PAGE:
Seven M cameras all owned and used by Magnum photographer Paul Fusco:
(1) M2 black paint no. 948745 (very early camera from the first batch in 1958) with screw mount Super-Angulon 4/21mm no.1715314 (with M-adapter, cap)
(2) M2 black paint no.1043939 (with selftimer, from a batch of 200 cameras from 1962), black paint Leicavit MP, typical crank on rewind knob
(3) M2 black paint no.1043953 (with selftimer, from a batch of 200 cameras from 1962), black paint Leicavit MP, typical crank on rewind knob
(4) M2 black paint no.1075076 (from a batch of 300 cameras from 1963), with rare black paint Summilux 1.4/50mm no.1703776 (with chrome rear part), typical crank on rewind knob
(5) M2 black paint no.1130859 (from a batch of 300 cameras from 1965), black paint Leicavit MP, typical crank on rewind knob, very early black paint Summicron 2/5cm no.1468954 with black lens mount (special hood)
(6) M4-2 no. 1525808 (1979) with Wetzlar Summicron 2/50mm no. 2535302 (hood)
(7) M6 black Wetzlar no. 1725977 (1987) with Summilux 1.4/35mm no. 2167004 (1966, with stopper)
All cameras are heavy used with great patina, very impressive they do give an impression how many photographs were taken with these cameras.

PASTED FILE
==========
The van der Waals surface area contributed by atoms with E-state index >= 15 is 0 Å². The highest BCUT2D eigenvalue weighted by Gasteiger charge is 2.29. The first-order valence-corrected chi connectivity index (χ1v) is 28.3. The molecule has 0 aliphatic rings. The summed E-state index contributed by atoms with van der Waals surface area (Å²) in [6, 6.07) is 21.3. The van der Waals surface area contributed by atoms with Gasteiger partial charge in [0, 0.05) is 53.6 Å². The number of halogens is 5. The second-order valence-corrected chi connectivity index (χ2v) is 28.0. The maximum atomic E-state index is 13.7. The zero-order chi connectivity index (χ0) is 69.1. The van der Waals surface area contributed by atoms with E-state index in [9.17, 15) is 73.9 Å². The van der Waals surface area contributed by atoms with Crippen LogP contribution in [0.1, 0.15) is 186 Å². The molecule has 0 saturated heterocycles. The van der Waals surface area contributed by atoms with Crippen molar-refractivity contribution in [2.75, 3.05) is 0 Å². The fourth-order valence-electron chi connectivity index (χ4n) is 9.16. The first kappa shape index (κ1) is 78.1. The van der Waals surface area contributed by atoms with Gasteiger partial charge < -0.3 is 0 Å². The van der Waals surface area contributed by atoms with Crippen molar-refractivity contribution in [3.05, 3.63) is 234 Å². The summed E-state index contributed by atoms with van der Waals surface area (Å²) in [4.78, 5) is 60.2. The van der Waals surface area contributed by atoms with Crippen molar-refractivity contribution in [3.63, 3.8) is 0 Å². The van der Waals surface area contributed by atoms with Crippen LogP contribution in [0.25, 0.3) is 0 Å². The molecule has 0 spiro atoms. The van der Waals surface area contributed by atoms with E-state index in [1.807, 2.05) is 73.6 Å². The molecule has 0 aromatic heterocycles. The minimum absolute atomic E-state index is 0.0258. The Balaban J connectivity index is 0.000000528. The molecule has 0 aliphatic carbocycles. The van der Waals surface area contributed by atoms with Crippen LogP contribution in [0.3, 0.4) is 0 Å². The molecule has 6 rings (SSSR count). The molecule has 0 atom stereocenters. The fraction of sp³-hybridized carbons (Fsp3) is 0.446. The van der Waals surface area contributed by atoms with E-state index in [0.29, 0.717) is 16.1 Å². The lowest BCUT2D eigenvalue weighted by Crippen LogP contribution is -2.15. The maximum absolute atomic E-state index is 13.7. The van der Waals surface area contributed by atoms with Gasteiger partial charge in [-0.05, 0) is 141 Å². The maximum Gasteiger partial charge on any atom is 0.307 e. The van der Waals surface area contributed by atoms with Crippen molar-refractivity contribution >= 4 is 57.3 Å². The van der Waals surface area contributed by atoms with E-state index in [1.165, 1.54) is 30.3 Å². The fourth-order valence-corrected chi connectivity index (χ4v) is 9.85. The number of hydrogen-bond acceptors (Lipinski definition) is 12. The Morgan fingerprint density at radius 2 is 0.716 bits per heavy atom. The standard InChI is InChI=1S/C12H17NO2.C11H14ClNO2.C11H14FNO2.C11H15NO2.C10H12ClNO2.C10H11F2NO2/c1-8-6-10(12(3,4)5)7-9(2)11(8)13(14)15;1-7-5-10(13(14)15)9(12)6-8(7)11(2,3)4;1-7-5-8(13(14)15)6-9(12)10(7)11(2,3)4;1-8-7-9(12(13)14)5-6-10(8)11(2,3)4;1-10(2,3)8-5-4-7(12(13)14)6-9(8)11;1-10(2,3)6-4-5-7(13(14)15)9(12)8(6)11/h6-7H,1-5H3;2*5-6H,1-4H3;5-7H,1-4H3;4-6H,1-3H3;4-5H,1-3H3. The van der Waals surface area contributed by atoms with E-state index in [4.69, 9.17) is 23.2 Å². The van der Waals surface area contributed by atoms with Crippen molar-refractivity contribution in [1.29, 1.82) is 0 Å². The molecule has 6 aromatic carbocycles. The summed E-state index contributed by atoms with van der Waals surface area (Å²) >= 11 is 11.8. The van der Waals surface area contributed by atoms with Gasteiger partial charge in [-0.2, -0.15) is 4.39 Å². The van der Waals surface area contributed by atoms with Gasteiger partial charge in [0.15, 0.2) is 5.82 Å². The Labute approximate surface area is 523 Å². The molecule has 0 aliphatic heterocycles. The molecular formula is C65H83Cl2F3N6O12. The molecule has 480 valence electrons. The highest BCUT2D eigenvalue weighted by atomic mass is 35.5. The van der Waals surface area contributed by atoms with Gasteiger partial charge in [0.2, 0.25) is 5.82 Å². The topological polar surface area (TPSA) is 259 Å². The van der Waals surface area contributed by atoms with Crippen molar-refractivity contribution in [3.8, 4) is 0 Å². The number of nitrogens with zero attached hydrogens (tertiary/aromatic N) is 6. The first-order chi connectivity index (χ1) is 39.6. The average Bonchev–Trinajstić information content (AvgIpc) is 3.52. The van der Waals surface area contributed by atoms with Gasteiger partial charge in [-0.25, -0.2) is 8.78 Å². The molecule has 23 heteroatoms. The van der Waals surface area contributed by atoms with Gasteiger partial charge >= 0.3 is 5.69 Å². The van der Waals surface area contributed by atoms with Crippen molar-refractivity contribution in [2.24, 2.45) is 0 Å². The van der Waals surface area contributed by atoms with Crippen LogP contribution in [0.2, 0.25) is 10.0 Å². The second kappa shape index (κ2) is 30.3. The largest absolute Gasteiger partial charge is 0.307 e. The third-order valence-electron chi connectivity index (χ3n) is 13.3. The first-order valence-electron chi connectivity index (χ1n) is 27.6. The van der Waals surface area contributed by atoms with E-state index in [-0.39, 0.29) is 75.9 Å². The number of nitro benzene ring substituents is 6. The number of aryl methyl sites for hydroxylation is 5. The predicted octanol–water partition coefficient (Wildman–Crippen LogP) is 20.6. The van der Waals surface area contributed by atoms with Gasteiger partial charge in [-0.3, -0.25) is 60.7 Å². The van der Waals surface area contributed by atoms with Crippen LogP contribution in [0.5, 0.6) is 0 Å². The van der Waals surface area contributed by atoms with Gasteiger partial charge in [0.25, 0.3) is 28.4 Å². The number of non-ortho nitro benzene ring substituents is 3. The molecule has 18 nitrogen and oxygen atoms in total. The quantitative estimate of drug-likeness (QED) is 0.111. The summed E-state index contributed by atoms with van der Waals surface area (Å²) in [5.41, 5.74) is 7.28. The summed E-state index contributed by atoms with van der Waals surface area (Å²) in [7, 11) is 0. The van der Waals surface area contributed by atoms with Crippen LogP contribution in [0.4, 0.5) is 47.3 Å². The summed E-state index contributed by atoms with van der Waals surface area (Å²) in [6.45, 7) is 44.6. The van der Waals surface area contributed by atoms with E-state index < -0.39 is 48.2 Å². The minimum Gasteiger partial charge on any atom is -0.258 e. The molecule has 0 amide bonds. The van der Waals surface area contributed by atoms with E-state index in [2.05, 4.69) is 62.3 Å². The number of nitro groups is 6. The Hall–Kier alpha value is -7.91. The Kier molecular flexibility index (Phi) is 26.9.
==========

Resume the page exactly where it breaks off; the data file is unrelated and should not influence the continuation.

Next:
Paul Fusco (born in Leominster, Massachusetts, 1930), a member of Magnum Photos since 1974, began his career photographing for the U.S. Signal Core during the Korean War. He studied photojournalism at Ohio University and his work has been widely published and exhibited, including exhibitions at the Photographers’ Gallery, London, and the International Festival of Photojournalism, Perpignan, France. As a staff photographer for Look magazine in 1968, Fusco was commissioned to document the events surrounding the funeral of Robert Kennedy. A uniquely profound record, "RFK Funeral Train" is a chronicle of the tragedy and trauma of Robert F. Kennedy's assassination. These emotional photographs, many never seen before, document the funeral procession as it traveled from New York City to Washington, D.C. in June 1968. In tribute to RFK's raw empathy, his determination to make our lives better, and his insistence that the government is answerable to all - black and white, rich and poor - hundreds of thousands of people stood patiently in the searing heat to pay their respects. An essay by Norman Mailer, remembering an encounter with RFK a month before the shooting, as well as a retelling of the events of that fateful week in June 1968 by Newsweek editor and RFK biographer Evan Thomas, joins a homage by Senator Edward M. Kennedy. Taken together, these writings and images viscerally evoke how the man and his vision of America touched us with unforgettable idealism and humanity.
For this items, if sold and/or shipped within the E.C. the premium is 27,37% (including VAT) plus 19% VAT on the hammer price (in total 46,37%)